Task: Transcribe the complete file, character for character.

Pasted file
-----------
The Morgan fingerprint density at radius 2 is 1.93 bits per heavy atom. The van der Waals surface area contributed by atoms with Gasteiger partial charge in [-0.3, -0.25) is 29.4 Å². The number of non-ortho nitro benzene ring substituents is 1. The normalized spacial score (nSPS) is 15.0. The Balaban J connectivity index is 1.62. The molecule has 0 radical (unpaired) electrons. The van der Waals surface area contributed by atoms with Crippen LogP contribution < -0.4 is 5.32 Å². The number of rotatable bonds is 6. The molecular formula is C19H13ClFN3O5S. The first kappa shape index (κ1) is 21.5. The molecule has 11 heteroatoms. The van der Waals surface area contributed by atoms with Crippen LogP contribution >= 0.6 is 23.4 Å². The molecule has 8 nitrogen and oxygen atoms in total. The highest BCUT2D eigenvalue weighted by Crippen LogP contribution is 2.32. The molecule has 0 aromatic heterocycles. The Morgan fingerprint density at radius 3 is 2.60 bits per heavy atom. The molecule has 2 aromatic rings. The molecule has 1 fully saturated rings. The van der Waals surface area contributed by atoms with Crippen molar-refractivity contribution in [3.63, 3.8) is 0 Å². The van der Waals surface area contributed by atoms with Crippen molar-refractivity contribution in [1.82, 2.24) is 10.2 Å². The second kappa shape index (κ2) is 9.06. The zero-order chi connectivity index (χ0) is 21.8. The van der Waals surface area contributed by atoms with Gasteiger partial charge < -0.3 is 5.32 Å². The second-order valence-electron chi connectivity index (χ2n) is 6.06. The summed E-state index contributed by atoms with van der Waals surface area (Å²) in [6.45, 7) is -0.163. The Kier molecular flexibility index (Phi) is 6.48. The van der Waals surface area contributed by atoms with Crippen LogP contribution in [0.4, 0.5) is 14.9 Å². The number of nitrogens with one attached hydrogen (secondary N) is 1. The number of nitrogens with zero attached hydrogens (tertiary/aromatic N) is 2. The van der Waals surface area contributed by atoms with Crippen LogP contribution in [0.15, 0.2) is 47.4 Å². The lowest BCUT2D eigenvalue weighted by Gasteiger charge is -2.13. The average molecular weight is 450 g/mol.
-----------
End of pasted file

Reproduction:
The Morgan fingerprint density at radius 2 is 1.93 bits per heavy atom. The van der Waals surface area contributed by atoms with Gasteiger partial charge in [-0.3, -0.25) is 29.4 Å². The number of non-ortho nitro benzene ring substituents is 1. The normalized spacial score (nSPS) is 15.0. The Balaban J connectivity index is 1.62. The molecule has 0 radical (unpaired) electrons. The van der Waals surface area contributed by atoms with Crippen LogP contribution < -0.4 is 5.32 Å². The number of rotatable bonds is 6. The molecular formula is C19H13ClFN3O5S. The first kappa shape index (κ1) is 21.5. The molecule has 11 heteroatoms. The van der Waals surface area contributed by atoms with Crippen LogP contribution >= 0.6 is 23.4 Å². The molecule has 8 nitrogen and oxygen atoms in total. The highest BCUT2D eigenvalue weighted by Crippen LogP contribution is 2.32. The molecule has 0 aromatic heterocycles. The Morgan fingerprint density at radius 3 is 2.60 bits per heavy atom. The molecule has 2 aromatic rings. The molecule has 1 fully saturated rings. The van der Waals surface area contributed by atoms with Crippen molar-refractivity contribution in [3.63, 3.8) is 0 Å². The van der Waals surface area contributed by atoms with Crippen molar-refractivity contribution in [1.82, 2.24) is 10.2 Å². The second kappa shape index (κ2) is 9.06. The zero-order chi connectivity index (χ0) is 21.8. The van der Waals surface area contributed by atoms with Gasteiger partial charge < -0.3 is 5.32 Å². The second-order valence-electron chi connectivity index (χ2n) is 6.06. The summed E-state index contributed by atoms with van der Waals surface area (Å²) in [6.45, 7) is -0.163. The Kier molecular flexibility index (Phi) is 6.48. The van der Waals surface area contributed by atoms with Crippen LogP contribution in [0.4, 0.5) is 14.9 Å². The number of nitrogens with one attached hydrogen (secondary N) is 1. The number of nitrogens with zero attached hydrogens (tertiary/aromatic N) is 2. The van der Waals surface area contributed by atoms with Crippen LogP contribution in [0.15, 0.2) is 47.4 Å². The lowest BCUT2D eigenvalue weighted by Gasteiger charge is -2.13. The average molecular weight is 450 g/mol.